Whether you’re early in your career or an accomplished professional looking to make a change, you might want to think about financial planning as the next stage of your career. Here’s what you need to know.
Administered by the Certified Financial Planner Board of Standards, Inc. (or CFP Board) the Certified Financial Planner (CFP) designation is the gold standard of the industry and demonstrates a financial planner’s commitment to education, professionalism, and client-centered planning.
Whether you’re considering a career in finance or already working in the financial services business, earning one of the many finance credentials will provide you with countless benefits, including better job prospects and professional credibility.
The value behind CFP® certification extends far beyond the credibility that the CFP® mark conveys. The unique skill set and personal network CFP® professionals earn while pursuing CFP® certification establishes a critical foundation to build a successful career in this growing field.
After completing the Certified Financial Planner program coursework, candidates are then able to register to complete the CFP certification exam. The CFP® exam is administered in a 100% computer-based format during three eight-day testing windows each year in March, July, and November.
The finance industry is seeing unprecedented growth, in the U.S. and around the world. And the industry extends far beyond Wall Street investment banks with professionals working in insurance, risk management, compliance, government, and a host of other areas.
This Impact Report, commissioned by Certified Financial Planner Board of Standards Inc. and produced by Aite Group, identifies and quantifies differences between financial advisors who hold the CFP® certification and financial advisors who are not CFP® professionals.
While the world is experiencing an unprecedented disruption as a result of the COVID-19 outbreak, financial planners around the globe are leaning in to support their clients and their communities during these trying times.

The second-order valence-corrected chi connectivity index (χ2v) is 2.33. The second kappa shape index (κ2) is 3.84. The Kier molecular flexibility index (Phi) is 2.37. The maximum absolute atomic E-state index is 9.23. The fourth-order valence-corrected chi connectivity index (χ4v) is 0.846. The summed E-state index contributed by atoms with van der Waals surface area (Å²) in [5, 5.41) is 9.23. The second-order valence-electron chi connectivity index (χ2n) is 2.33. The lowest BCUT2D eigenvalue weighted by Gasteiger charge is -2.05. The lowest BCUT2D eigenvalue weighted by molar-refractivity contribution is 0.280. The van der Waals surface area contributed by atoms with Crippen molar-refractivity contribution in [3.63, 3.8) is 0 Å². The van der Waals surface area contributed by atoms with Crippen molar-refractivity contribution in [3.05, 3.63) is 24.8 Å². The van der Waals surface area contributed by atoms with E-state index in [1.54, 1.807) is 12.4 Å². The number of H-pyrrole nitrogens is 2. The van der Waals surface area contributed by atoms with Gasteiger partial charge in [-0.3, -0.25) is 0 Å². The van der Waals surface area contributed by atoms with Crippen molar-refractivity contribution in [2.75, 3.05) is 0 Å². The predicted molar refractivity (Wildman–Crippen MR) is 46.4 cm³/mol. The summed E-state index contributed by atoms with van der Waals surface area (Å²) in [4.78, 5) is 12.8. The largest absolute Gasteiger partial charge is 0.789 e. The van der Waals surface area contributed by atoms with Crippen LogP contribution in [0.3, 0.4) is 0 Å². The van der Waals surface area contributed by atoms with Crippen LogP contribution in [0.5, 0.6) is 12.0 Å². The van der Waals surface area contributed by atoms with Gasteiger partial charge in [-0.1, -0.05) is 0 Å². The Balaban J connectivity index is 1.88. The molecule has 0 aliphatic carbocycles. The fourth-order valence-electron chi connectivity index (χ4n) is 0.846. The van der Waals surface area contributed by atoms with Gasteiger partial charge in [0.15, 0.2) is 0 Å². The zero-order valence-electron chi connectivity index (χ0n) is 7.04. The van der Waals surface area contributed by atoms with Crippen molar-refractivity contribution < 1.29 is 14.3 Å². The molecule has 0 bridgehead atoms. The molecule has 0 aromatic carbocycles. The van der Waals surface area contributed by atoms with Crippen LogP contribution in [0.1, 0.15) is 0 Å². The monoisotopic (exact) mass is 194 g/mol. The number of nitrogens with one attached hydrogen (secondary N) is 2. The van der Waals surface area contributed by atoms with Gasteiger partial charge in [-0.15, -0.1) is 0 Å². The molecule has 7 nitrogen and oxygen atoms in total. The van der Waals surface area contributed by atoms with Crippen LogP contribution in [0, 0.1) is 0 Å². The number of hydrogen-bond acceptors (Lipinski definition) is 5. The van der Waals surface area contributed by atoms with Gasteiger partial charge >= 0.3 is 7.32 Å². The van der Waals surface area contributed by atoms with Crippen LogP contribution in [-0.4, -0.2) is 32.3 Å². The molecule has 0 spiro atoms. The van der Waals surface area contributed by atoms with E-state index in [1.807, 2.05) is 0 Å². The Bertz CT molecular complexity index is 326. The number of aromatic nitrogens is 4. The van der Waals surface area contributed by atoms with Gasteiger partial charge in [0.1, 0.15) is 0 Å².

Jointly developed by CFP Board’s Center for Financial Planning and BNY Mellon’s Pershing—with the Ensemble Practice, TD Ameritrade, Northwestern Mutual, Envestnet and Charles Schwab—the Career Paths Guide serves as a roadmap for firms and young professionals who are navigating financial planning careers.
As the name suggests, financial planners help their clients, generally, individuals or business owners, reach their financial goals. To remain current with the latest investment strategies and products, financial planners must be serious about ongoing professional education.
The Occupational Outlook Handbook (OOH) provides information on what workers do; the work environment; education, training, and other qualifications; pay; the job outlook; information on state and area data; similar occupations; and sources of additional information, for 325 occupational profiles, covering about 4 out of 5 jobs in the economy.
CFP® certification indicates to the public your ability to provide financial planning unsupervised. To support this, CFP Board requires you to have the equivalent of three years full-time professional experience related to the financial planning process , or two years of apprenticeship experience that meets additional requirements.
This year, financial planners and those seeking financial advice can look forward to positive changes as a result of new regulations and rules, additional retirement savings options, increasing diversity across the profession, and the impact of various technological advancements.